1 studies in Scoliosis
MIMO Clinical Trial
MIMO Clinical Trial
Trial status:Open for Enrollment
Why is this study being done?
The MIMO Study Group proposes to conduct a prospective randomized controlled trial in order to determine whether a low implant density cohort has equivalent clinical and radiographic results to a high implant density cohort. This study is proposed as a trial of equivalence. The null hypothesis is that significant differences exist in percent major Cobb angle correction between high- and low-implant density cohorts for Lenke 1A curve types, the most common scoliotic curve pattern (73). Consecutive qualifying patients will be screened and enrolled by high-volume spine surgeons at 14 sites and randomized to spinal instrumentation with a low- or high-density screw pattern. Patients will return at 3-months, 1-year, and 2-years for exam, radiographs, and collection of patient-reported outcome scores. The Harms Study Group Foundation will serve as a collaborating organization and will provide database development and management, secure online data collection, centralized radiographic measurements, and data quality control. The University of Minnesota team will lead study design, protocol development, IRB/data use agreement contracts, patient randomization, and statistical analysis, including quarterly data review. Imaging will be obtained either with an EOS system or using a calibration belt during the radiographs, which allows for subsequent with the 3D modeling of the deformity. Six enrolling sites currently have this capability (EOS - Montreal, St. Louis, Iowa, Mayo, DuPont, and San Diego). An additional five sites already have calibration belts - Dallas, New York, Baltimore, Boston, U. of Rochester), and new calibration belts will be fabricated for the additional sites. The Montreal site will supervise collection of radiographic data with 3D capability and assist with troubleshooting and radiographic quality control. Although the study is primarily powered to detect change in percent correction of the major coronal curve, preliminary data will be gathered on axial and sagittal plane correction as well as complications, surgical factors, and patient-reported outcomes.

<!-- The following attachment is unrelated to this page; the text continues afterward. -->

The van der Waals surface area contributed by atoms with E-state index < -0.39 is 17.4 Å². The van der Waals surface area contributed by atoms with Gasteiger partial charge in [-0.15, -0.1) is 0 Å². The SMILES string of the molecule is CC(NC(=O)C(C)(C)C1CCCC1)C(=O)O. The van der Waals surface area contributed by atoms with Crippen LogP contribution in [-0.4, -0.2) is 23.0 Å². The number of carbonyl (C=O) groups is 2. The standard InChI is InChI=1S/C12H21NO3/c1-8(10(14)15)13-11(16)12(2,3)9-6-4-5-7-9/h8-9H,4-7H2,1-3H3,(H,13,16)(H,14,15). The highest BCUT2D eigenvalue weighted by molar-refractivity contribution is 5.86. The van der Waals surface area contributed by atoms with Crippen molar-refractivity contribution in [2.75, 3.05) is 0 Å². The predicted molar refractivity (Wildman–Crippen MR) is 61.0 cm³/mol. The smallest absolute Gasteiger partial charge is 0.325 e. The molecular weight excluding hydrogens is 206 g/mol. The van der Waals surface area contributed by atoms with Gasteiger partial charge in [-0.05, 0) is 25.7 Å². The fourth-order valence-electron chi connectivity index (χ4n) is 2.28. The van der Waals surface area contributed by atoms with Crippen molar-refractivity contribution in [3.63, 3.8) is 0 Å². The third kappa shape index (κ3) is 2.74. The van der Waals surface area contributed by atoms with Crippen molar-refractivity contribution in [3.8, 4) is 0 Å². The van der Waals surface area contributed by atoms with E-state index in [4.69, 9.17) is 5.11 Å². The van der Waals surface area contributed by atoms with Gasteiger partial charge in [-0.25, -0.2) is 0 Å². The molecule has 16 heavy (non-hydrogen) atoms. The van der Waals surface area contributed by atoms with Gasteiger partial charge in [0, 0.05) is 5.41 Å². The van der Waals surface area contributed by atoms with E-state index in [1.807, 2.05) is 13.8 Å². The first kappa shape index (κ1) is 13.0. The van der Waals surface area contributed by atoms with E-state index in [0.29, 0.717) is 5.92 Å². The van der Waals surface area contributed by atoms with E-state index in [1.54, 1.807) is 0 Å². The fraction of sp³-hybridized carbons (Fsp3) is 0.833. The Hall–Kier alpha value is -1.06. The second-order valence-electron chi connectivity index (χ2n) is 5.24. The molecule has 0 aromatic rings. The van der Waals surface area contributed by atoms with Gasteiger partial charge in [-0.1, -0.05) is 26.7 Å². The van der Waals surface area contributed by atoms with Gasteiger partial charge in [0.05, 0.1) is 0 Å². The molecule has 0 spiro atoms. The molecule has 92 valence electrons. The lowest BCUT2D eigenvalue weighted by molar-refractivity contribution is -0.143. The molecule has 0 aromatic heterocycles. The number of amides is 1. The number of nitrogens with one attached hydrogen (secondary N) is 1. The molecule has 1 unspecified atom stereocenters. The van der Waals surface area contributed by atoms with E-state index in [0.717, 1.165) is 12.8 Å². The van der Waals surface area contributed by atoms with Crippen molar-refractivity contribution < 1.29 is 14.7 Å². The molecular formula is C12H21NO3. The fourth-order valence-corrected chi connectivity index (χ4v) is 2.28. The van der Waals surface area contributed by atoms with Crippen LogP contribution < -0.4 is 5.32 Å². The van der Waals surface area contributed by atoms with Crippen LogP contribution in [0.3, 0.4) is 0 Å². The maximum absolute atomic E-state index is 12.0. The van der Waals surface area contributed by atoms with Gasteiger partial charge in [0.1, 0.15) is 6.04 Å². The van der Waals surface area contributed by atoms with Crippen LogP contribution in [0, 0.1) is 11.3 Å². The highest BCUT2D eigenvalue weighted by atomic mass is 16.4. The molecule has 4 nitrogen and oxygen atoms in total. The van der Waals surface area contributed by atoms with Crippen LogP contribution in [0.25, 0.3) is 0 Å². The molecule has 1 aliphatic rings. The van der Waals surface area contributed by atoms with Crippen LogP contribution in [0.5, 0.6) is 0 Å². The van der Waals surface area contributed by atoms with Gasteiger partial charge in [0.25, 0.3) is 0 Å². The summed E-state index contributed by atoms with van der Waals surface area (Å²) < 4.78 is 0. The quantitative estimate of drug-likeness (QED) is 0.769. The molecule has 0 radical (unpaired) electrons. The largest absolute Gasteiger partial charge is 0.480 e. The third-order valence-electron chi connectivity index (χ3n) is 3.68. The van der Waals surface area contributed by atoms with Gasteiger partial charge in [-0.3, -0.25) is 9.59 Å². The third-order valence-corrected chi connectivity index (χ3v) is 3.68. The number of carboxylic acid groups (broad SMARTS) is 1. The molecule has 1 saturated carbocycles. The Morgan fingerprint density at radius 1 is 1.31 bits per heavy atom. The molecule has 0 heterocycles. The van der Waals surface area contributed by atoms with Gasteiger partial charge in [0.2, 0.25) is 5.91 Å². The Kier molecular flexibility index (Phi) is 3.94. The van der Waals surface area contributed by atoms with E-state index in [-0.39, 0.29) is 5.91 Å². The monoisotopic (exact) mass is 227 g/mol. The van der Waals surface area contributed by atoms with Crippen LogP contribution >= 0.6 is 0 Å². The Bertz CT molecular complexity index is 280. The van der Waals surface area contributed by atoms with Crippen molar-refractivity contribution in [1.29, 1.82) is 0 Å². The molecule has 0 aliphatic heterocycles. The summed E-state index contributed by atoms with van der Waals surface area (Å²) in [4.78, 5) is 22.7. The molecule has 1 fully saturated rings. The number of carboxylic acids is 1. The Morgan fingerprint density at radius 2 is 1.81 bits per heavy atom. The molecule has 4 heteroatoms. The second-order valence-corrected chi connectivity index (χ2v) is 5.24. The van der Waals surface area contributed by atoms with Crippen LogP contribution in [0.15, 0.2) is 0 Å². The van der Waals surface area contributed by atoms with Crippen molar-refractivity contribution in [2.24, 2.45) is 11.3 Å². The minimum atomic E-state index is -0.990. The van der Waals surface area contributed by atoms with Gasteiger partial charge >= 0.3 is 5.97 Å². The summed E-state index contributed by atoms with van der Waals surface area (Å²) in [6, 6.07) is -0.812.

Who can I contact for additional information about this study?
Rochester: Noelle A Larson, MD 507-244-0093